For years, misconduct in scientific research was policed primarily by the Office of Research Integrity (ORI) at
the U.S. Department of Health and Human
Services.1 After a lengthy and confidential
review, an institution suspected of producing
false or fraudulent research was either cleared
of the charges or required to issue retractions
and pay back any federal grants that had been
tainted by misconduct.
In recent years, two new players have
entered the field: The Department of Justice
(DOJ) and private whistleblowers. Driven
partly by a University of Iowa scandal that
caught the attention of Sen. Charles Grassley,
the DOJ has become more aggressive in pur-
suing False Claims Act (FCA) cases against
research institutions where researchers have
been accused of misconduct.2 Private whistle-
blowers, sometimes financed by law firms
specializing in such qui tam litigation,
are also bringing suits, galvanized
by the treble damages offered under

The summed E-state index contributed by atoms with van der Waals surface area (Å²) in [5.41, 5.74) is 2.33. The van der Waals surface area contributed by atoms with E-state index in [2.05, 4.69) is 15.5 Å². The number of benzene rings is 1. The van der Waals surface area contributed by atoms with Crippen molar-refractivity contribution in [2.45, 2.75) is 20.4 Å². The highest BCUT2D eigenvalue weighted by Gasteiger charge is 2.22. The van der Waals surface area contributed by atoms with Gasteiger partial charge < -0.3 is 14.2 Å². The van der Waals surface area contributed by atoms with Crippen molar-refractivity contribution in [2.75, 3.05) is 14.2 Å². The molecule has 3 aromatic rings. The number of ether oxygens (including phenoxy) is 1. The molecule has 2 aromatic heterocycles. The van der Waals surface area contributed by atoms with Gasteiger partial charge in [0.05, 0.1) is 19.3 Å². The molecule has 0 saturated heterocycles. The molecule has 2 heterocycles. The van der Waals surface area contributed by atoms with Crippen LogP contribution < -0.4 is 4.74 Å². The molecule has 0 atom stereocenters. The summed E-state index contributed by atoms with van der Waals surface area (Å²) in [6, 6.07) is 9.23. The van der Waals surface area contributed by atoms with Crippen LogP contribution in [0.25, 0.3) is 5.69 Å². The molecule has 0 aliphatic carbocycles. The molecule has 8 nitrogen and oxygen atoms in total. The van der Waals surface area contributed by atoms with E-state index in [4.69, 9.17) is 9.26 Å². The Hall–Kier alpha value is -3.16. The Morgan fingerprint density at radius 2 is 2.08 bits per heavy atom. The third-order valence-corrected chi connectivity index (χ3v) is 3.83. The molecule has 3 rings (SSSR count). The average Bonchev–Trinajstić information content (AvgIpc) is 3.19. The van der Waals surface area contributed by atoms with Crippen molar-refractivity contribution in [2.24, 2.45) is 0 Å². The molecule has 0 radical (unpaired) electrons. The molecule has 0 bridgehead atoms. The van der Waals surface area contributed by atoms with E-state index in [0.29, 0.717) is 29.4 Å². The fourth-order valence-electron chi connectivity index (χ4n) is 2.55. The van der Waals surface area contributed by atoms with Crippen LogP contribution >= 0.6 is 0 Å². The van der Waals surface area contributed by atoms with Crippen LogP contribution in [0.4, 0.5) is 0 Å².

the FCA and bounties of up to 30% of
anything the government recovers.
Duke University currently is
facing more than $600 million in
potential damages in an FCA suit
brought by a former lab technician
who alleges another researcher’s
false experimental data was incorporated into grant requests and
progress reports involved in more
than $200 million in grants. 3 A federal
judge in North Carolina allowed the
case to proceed to discovery in April
2017, despite Duke’s arguments the
plaintiff, known as a relator, failed to identify
any grant applications or other claims containing falsified data. Because it failed to “foster
an environment conducive to responsible
research,” the plaintiff argues, Duke is liable.
These new threats force research institutions to confront vexing questions: When does
by Michael Tuteur and Torrey Young
Scientific research misconduct
vs. fraud: How to tell
» The Office of Research Integrity (ORI) has a regulatory framework for research misconduct matters.
» Following ORI regulatory requirements does not shield research institutions from False Claims Act (FCA) liability.
» Understanding when research misconduct creates FCA liability is the first step in protecting a research institution.
» Research misconduct can create FCA liability if the misconduct results in false information submitted in an application that was
material to the government’s decision to fund the research.
» Research institutions may need to conduct parallel investigations to comply with ORI requirements and to mitigate potential
Michael J. Tuteur ( firstname.lastname@example.org) is a Partner and Torrey K. Young
( email@example.com) is a Senior Counsel in the Boston office of Foley &